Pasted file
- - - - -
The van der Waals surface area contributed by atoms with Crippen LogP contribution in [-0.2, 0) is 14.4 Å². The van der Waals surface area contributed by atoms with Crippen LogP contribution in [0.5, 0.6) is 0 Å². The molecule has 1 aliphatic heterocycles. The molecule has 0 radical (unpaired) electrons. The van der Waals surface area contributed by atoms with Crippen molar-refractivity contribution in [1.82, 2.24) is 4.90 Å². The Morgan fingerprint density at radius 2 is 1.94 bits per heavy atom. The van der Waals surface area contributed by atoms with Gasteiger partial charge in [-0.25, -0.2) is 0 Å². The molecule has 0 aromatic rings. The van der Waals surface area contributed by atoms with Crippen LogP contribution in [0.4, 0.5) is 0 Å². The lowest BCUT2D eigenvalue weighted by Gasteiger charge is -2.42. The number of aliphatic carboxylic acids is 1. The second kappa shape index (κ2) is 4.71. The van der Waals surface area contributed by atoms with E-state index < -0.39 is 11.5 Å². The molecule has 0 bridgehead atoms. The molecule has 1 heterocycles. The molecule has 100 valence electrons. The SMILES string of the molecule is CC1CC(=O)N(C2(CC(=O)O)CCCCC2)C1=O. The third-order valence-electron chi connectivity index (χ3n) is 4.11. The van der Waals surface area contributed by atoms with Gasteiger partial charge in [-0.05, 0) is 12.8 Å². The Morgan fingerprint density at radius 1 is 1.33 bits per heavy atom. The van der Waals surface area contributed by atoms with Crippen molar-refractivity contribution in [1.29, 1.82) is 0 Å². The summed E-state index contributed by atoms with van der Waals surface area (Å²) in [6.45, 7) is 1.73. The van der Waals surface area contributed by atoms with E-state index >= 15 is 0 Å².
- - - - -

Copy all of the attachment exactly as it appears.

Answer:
The van der Waals surface area contributed by atoms with Crippen LogP contribution in [-0.2, 0) is 14.4 Å². The van der Waals surface area contributed by atoms with Crippen LogP contribution in [0.5, 0.6) is 0 Å². The molecule has 1 aliphatic heterocycles. The molecule has 0 radical (unpaired) electrons. The van der Waals surface area contributed by atoms with Crippen molar-refractivity contribution in [1.82, 2.24) is 4.90 Å². The Morgan fingerprint density at radius 2 is 1.94 bits per heavy atom. The van der Waals surface area contributed by atoms with Gasteiger partial charge in [-0.25, -0.2) is 0 Å². The molecule has 0 aromatic rings. The van der Waals surface area contributed by atoms with Crippen LogP contribution in [0.4, 0.5) is 0 Å². The lowest BCUT2D eigenvalue weighted by Gasteiger charge is -2.42. The number of aliphatic carboxylic acids is 1. The second kappa shape index (κ2) is 4.71. The van der Waals surface area contributed by atoms with E-state index < -0.39 is 11.5 Å². The molecule has 0 bridgehead atoms. The molecule has 1 heterocycles. The molecule has 100 valence electrons. The SMILES string of the molecule is CC1CC(=O)N(C2(CC(=O)O)CCCCC2)C1=O. The third-order valence-electron chi connectivity index (χ3n) is 4.11. The van der Waals surface area contributed by atoms with Gasteiger partial charge in [-0.05, 0) is 12.8 Å². The Morgan fingerprint density at radius 1 is 1.33 bits per heavy atom. The van der Waals surface area contributed by atoms with Crippen molar-refractivity contribution in [1.29, 1.82) is 0 Å². The summed E-state index contributed by atoms with van der Waals surface area (Å²) in [6.45, 7) is 1.73. The van der Waals surface area contributed by atoms with E-state index >= 15 is 0 Å².